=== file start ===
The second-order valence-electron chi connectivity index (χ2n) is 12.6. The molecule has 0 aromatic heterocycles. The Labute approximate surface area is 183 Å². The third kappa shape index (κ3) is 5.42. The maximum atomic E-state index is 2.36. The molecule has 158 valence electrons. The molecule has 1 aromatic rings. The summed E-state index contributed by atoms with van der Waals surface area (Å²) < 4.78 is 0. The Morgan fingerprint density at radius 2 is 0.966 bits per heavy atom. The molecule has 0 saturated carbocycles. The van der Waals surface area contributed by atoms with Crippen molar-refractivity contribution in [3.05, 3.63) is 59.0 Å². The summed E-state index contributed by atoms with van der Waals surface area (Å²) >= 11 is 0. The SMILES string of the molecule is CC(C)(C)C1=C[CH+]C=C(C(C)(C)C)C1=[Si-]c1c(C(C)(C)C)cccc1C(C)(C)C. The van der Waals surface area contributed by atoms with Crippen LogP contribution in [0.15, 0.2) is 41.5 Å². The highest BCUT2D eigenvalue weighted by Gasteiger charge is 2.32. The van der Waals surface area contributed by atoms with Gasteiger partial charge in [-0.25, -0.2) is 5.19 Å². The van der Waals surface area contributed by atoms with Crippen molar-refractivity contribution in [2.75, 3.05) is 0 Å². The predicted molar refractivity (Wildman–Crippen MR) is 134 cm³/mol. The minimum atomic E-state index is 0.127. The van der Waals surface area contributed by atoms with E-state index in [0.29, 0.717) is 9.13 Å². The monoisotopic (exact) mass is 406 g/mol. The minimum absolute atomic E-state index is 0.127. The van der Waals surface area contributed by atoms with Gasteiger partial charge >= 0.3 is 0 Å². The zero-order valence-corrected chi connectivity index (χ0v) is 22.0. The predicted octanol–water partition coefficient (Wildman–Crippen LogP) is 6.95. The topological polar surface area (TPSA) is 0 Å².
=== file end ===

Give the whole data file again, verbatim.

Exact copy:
The second-order valence-electron chi connectivity index (χ2n) is 12.6. The molecule has 0 aromatic heterocycles. The Labute approximate surface area is 183 Å². The third kappa shape index (κ3) is 5.42. The maximum atomic E-state index is 2.36. The molecule has 158 valence electrons. The molecule has 1 aromatic rings. The summed E-state index contributed by atoms with van der Waals surface area (Å²) < 4.78 is 0. The Morgan fingerprint density at radius 2 is 0.966 bits per heavy atom. The molecule has 0 saturated carbocycles. The van der Waals surface area contributed by atoms with Crippen molar-refractivity contribution in [3.05, 3.63) is 59.0 Å². The summed E-state index contributed by atoms with van der Waals surface area (Å²) >= 11 is 0. The SMILES string of the molecule is CC(C)(C)C1=C[CH+]C=C(C(C)(C)C)C1=[Si-]c1c(C(C)(C)C)cccc1C(C)(C)C. The van der Waals surface area contributed by atoms with Crippen LogP contribution in [0.15, 0.2) is 41.5 Å². The highest BCUT2D eigenvalue weighted by Gasteiger charge is 2.32. The van der Waals surface area contributed by atoms with Gasteiger partial charge in [-0.25, -0.2) is 5.19 Å². The van der Waals surface area contributed by atoms with Crippen molar-refractivity contribution in [2.75, 3.05) is 0 Å². The predicted molar refractivity (Wildman–Crippen MR) is 134 cm³/mol. The minimum atomic E-state index is 0.127. The van der Waals surface area contributed by atoms with E-state index in [0.29, 0.717) is 9.13 Å². The monoisotopic (exact) mass is 406 g/mol. The minimum absolute atomic E-state index is 0.127. The van der Waals surface area contributed by atoms with Gasteiger partial charge >= 0.3 is 0 Å². The zero-order valence-corrected chi connectivity index (χ0v) is 22.0. The predicted octanol–water partition coefficient (Wildman–Crippen LogP) is 6.95. The topological polar surface area (TPSA) is 0 Å².